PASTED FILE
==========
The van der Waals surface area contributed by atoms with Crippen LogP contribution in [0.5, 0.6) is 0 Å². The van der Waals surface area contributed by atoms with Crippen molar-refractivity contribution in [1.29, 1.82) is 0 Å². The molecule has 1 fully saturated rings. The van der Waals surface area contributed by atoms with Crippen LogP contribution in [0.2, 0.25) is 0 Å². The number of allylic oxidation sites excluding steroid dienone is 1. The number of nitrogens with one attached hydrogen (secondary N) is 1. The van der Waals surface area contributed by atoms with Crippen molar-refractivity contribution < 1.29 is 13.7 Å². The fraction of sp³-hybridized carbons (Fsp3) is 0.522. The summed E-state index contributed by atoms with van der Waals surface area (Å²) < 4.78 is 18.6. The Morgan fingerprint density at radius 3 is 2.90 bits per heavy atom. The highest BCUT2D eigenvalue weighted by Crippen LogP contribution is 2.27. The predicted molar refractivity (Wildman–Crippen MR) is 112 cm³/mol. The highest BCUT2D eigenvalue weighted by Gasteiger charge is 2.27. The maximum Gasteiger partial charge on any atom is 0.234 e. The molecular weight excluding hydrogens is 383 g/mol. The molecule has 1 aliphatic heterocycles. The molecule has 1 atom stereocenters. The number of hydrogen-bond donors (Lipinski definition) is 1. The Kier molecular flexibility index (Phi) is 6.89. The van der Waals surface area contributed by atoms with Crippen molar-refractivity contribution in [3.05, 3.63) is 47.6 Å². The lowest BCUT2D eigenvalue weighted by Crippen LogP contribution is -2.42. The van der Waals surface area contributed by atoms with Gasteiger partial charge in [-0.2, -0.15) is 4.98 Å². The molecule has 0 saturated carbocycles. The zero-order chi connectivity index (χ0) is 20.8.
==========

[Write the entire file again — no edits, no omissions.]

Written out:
The van der Waals surface area contributed by atoms with Crippen LogP contribution in [0.5, 0.6) is 0 Å². The van der Waals surface area contributed by atoms with Crippen molar-refractivity contribution in [1.29, 1.82) is 0 Å². The molecule has 1 fully saturated rings. The van der Waals surface area contributed by atoms with Crippen LogP contribution in [0.2, 0.25) is 0 Å². The number of allylic oxidation sites excluding steroid dienone is 1. The number of nitrogens with one attached hydrogen (secondary N) is 1. The van der Waals surface area contributed by atoms with Crippen molar-refractivity contribution < 1.29 is 13.7 Å². The fraction of sp³-hybridized carbons (Fsp3) is 0.522. The summed E-state index contributed by atoms with van der Waals surface area (Å²) < 4.78 is 18.6. The Morgan fingerprint density at radius 3 is 2.90 bits per heavy atom. The highest BCUT2D eigenvalue weighted by Crippen LogP contribution is 2.27. The predicted molar refractivity (Wildman–Crippen MR) is 112 cm³/mol. The highest BCUT2D eigenvalue weighted by Gasteiger charge is 2.27. The maximum Gasteiger partial charge on any atom is 0.234 e. The molecular weight excluding hydrogens is 383 g/mol. The molecule has 1 aliphatic heterocycles. The molecule has 1 atom stereocenters. The number of hydrogen-bond donors (Lipinski definition) is 1. The Kier molecular flexibility index (Phi) is 6.89. The van der Waals surface area contributed by atoms with Crippen molar-refractivity contribution in [3.05, 3.63) is 47.6 Å². The lowest BCUT2D eigenvalue weighted by Crippen LogP contribution is -2.42. The van der Waals surface area contributed by atoms with Gasteiger partial charge in [-0.2, -0.15) is 4.98 Å². The molecule has 0 saturated carbocycles. The zero-order chi connectivity index (χ0) is 20.8.